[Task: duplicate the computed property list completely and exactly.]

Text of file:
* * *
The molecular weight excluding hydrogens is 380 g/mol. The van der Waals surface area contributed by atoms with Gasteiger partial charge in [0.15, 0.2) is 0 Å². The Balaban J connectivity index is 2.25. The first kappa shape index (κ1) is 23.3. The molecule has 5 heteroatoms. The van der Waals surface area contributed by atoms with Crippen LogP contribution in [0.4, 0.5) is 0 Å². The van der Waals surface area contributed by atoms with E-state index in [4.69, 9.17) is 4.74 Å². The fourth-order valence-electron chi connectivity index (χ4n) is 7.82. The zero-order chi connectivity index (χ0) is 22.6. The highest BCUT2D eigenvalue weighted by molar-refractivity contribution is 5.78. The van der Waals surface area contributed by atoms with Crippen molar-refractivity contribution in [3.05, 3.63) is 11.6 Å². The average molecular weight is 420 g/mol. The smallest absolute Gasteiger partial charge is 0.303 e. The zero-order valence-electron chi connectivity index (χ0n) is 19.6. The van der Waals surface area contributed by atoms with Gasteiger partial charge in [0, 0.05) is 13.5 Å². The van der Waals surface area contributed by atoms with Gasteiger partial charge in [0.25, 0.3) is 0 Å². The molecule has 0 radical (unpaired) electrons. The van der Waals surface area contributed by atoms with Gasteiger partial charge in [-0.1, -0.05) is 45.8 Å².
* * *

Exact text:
The molecular weight excluding hydrogens is 380 g/mol. The van der Waals surface area contributed by atoms with Gasteiger partial charge in [0.15, 0.2) is 0 Å². The Balaban J connectivity index is 2.25. The first kappa shape index (κ1) is 23.3. The molecule has 5 heteroatoms. The van der Waals surface area contributed by atoms with Crippen LogP contribution in [0.4, 0.5) is 0 Å². The van der Waals surface area contributed by atoms with E-state index in [4.69, 9.17) is 4.74 Å². The fourth-order valence-electron chi connectivity index (χ4n) is 7.82. The zero-order chi connectivity index (χ0) is 22.6. The highest BCUT2D eigenvalue weighted by molar-refractivity contribution is 5.78. The van der Waals surface area contributed by atoms with Crippen molar-refractivity contribution in [3.05, 3.63) is 11.6 Å². The average molecular weight is 420 g/mol. The smallest absolute Gasteiger partial charge is 0.303 e. The zero-order valence-electron chi connectivity index (χ0n) is 19.6. The van der Waals surface area contributed by atoms with Gasteiger partial charge in [0, 0.05) is 13.5 Å². The van der Waals surface area contributed by atoms with Gasteiger partial charge in [0.25, 0.3) is 0 Å². The molecule has 0 radical (unpaired) electrons. The van der Waals surface area contributed by atoms with Gasteiger partial charge in [-0.1, -0.05) is 45.8 Å².